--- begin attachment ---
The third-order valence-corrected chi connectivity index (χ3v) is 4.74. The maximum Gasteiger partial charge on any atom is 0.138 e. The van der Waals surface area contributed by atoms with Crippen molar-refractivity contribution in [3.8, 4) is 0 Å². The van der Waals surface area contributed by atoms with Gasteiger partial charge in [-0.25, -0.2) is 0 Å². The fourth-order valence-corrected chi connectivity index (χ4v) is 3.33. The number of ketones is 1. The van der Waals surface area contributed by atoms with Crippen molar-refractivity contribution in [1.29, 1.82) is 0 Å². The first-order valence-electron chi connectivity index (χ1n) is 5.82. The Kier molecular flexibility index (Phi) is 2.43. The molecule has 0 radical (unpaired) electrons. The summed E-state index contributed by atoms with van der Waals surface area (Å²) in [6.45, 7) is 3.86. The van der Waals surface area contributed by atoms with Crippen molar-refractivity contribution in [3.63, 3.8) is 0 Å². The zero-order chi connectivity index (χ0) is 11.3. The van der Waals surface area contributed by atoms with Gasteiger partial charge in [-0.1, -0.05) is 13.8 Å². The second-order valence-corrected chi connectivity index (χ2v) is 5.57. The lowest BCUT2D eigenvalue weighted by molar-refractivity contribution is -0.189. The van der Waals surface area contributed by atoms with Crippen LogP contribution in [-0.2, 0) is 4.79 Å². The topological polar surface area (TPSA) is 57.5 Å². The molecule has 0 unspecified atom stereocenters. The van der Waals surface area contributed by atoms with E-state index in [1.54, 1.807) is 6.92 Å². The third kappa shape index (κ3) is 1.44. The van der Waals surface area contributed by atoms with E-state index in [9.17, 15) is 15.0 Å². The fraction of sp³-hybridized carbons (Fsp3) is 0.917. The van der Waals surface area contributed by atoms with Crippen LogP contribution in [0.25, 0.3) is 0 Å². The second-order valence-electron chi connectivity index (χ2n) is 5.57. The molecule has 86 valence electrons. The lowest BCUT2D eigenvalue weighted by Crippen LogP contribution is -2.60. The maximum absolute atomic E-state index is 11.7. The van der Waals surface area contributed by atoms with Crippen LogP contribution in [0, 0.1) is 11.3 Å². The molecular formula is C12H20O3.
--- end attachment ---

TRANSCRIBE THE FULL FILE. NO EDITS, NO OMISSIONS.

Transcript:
The third-order valence-corrected chi connectivity index (χ3v) is 4.74. The maximum Gasteiger partial charge on any atom is 0.138 e. The van der Waals surface area contributed by atoms with Crippen molar-refractivity contribution in [3.8, 4) is 0 Å². The van der Waals surface area contributed by atoms with Gasteiger partial charge in [-0.25, -0.2) is 0 Å². The fourth-order valence-corrected chi connectivity index (χ4v) is 3.33. The number of ketones is 1. The van der Waals surface area contributed by atoms with Crippen molar-refractivity contribution in [1.29, 1.82) is 0 Å². The first-order valence-electron chi connectivity index (χ1n) is 5.82. The Kier molecular flexibility index (Phi) is 2.43. The molecule has 0 radical (unpaired) electrons. The summed E-state index contributed by atoms with van der Waals surface area (Å²) in [6.45, 7) is 3.86. The van der Waals surface area contributed by atoms with Crippen molar-refractivity contribution in [3.63, 3.8) is 0 Å². The zero-order chi connectivity index (χ0) is 11.3. The van der Waals surface area contributed by atoms with Gasteiger partial charge in [-0.1, -0.05) is 13.8 Å². The second-order valence-corrected chi connectivity index (χ2v) is 5.57. The lowest BCUT2D eigenvalue weighted by molar-refractivity contribution is -0.189. The van der Waals surface area contributed by atoms with Crippen LogP contribution in [-0.2, 0) is 4.79 Å². The topological polar surface area (TPSA) is 57.5 Å². The molecule has 0 unspecified atom stereocenters. The van der Waals surface area contributed by atoms with E-state index in [1.54, 1.807) is 6.92 Å². The third kappa shape index (κ3) is 1.44. The van der Waals surface area contributed by atoms with E-state index in [9.17, 15) is 15.0 Å². The fraction of sp³-hybridized carbons (Fsp3) is 0.917. The van der Waals surface area contributed by atoms with Crippen LogP contribution in [0.25, 0.3) is 0 Å². The second-order valence-electron chi connectivity index (χ2n) is 5.57. The molecule has 86 valence electrons. The lowest BCUT2D eigenvalue weighted by Crippen LogP contribution is -2.60. The maximum absolute atomic E-state index is 11.7. The van der Waals surface area contributed by atoms with Crippen LogP contribution in [0, 0.1) is 11.3 Å². The molecular formula is C12H20O3.